Unveiling the Strength of Three Centers of Intelligence

centers of intelligence

In both business and life, success often hinges on our ability to navigate various challenges with finesse and agility.

But what if I told you that your approach to problem-solving and decision-making is influenced by not just one, but three distinct centers of intelligence within you?

The Three Centers of Intelligence

Welcome to the fascinating world of the Head, the Heart, and the Stomach centers…

The Head Center of Intelligence

In the realm of the Head Center, you find the domain of thought and logic.

Here, concepts take shape through words, numbers, and maps, allowing you to discern patterns and establish order. This is how you divide one thing from another and how you compare one thing to another other establishing ranks and hierarchies.

The Heart Center of Intelligence

Moving to the Heart Center, you encounter a different form of intelligence—one rooted in love and connection.

Love wants to be closer to what it loves and immersed in what it loves. If you love someone, you want to be closer to them. If you love dancing, you want to dance. If you love playing chess, you want to play chess.

The heart does not care about good and bad or right and wrong. It does not care about rules and forms. It simply feels the pull of love and wants to move closer to whatever it loves.

There is a fluid, flowing quality to the heart and a softness and fuzziness to the heart’s intelligence, as opposed to the sharp, dividing clarity of the head’s intelligence.

The Stomach Center of Intelligence

And then, there’s the Stomach Center, where the intelligence is in the physical world through action and motion. You engage through your senses and instincts, whether you’re dancing, playing sports, driving a car or simply moving through your daily life.

In all those activities, you have to put your attention on where you and others are in space, how everyone is moving, and what will happen next. Just getting out of bed engages your stomach center.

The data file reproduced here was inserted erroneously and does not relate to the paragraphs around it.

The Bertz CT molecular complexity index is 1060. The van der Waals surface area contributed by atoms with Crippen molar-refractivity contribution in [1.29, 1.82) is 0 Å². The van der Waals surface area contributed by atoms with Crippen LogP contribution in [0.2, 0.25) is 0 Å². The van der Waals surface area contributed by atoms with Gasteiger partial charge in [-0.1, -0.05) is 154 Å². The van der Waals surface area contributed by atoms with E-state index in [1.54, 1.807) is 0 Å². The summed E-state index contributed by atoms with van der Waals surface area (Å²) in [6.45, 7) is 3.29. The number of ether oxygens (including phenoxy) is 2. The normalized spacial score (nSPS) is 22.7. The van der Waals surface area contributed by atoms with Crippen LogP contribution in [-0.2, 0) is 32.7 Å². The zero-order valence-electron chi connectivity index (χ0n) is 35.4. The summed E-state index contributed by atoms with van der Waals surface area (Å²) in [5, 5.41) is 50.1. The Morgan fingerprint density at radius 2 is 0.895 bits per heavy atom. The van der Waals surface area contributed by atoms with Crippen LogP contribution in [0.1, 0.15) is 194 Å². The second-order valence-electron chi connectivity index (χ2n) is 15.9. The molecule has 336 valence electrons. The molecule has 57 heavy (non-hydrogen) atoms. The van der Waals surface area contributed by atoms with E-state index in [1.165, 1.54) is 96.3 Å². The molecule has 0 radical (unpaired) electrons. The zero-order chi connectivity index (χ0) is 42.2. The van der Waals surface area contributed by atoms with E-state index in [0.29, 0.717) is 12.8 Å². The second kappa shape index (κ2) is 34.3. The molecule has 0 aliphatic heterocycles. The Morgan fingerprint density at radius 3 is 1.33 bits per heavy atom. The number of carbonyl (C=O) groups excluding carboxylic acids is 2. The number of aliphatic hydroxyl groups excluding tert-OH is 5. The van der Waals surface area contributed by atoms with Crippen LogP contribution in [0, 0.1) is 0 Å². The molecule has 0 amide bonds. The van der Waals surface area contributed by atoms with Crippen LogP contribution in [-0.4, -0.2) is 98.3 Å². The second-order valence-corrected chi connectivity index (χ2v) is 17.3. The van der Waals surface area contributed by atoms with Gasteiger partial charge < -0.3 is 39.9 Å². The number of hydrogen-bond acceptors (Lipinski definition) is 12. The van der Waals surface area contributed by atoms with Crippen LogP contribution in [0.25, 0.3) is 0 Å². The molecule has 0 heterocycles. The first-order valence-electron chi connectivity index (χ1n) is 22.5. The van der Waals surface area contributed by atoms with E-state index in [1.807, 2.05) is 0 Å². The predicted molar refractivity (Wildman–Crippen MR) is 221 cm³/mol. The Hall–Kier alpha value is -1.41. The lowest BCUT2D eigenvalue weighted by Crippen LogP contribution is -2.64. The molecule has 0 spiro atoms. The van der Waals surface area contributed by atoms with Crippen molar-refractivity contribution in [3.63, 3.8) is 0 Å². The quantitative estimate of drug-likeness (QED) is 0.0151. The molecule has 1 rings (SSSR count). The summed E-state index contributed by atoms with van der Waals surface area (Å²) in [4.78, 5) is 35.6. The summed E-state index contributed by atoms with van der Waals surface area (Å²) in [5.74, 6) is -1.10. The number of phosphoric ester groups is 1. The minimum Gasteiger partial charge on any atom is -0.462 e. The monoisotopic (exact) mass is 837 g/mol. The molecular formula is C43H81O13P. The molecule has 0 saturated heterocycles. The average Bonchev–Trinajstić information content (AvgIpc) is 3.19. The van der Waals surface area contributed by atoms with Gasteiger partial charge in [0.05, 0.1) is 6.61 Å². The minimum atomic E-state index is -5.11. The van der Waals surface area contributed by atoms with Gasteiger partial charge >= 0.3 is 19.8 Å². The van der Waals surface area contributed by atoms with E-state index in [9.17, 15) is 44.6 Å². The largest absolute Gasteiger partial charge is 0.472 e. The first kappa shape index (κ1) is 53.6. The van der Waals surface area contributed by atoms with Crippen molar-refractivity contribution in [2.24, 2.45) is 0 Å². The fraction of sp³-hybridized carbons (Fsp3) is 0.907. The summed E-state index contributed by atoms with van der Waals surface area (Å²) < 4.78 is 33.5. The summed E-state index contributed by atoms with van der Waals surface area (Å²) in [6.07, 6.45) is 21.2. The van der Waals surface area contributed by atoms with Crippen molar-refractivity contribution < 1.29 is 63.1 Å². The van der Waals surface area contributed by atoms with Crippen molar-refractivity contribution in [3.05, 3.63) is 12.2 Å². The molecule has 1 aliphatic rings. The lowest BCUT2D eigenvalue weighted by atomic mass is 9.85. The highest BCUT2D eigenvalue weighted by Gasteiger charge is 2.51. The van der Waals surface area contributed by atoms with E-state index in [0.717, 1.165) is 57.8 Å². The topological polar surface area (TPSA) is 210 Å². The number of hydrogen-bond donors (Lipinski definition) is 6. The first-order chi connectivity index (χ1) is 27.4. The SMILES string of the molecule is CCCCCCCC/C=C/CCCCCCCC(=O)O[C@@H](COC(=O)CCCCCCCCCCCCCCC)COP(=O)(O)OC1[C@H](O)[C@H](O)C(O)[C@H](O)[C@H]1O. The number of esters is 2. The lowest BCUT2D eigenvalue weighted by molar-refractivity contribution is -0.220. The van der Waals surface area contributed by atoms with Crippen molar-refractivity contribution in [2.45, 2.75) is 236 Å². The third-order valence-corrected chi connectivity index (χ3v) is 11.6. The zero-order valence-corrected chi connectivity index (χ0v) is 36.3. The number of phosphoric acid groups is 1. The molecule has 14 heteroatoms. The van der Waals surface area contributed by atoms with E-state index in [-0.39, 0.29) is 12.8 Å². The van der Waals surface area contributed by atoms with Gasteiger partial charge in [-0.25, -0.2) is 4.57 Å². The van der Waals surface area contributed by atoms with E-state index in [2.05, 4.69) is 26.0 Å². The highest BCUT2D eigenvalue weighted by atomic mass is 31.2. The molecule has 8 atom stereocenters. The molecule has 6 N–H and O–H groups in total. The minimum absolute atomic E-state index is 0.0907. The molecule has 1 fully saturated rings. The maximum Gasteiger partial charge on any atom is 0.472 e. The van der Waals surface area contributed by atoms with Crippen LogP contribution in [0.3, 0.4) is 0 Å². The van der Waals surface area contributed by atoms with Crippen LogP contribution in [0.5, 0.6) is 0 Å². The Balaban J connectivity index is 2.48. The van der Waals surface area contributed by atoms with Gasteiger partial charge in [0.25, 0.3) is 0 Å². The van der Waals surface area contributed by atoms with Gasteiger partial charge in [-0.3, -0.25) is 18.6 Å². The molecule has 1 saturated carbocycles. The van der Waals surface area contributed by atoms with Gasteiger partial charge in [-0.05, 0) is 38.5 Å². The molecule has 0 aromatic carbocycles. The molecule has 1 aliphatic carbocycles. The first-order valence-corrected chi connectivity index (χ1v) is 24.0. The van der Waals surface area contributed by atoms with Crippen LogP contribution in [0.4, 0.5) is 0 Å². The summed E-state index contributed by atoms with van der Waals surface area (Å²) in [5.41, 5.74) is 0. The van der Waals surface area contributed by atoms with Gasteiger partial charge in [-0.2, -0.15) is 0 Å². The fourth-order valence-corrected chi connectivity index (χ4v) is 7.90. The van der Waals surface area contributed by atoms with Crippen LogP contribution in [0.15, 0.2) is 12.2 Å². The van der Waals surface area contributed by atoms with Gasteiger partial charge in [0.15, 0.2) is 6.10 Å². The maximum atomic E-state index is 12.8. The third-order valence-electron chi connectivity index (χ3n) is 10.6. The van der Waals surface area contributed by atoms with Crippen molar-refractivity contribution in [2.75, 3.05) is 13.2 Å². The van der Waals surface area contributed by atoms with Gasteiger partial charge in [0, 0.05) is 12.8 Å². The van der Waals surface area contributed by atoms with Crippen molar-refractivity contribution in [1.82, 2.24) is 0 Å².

When athletes speak of being “in the zone, they mean times when they are not thinking or feeling, but just doing – times when the mind and heart are quiet and the stomach center is running the show.

If you reflect on the evolution of societies, you would see how each stage corresponds to the emergence of these centers of intelligence.

Understanding Each Center’s Role

Each of these centers boasts its own unique domain of expertise, making them indispensable assets in different aspects of our professional and personal lives.

Let’s delve deeper into how they operate and how they can shape our business and personal interactions.

The Head Center’s Dominance

The Head Center reigns supreme in the realm of logic and analysis. It’s where we excel in strategic planning, data-driven decision-making, and problem-solving.

Picture yourself driving down a crowded street—relying solely on logical analysis (counting other cars) won’t help you avoid an accident. Similarly, when filling out tax forms, simply entering numbers based on intuition won’t suffice—you have to crunch the numbers.

Challenges and Solutions

However, things can go awry when we apply the wrong kind of intelligence to a task.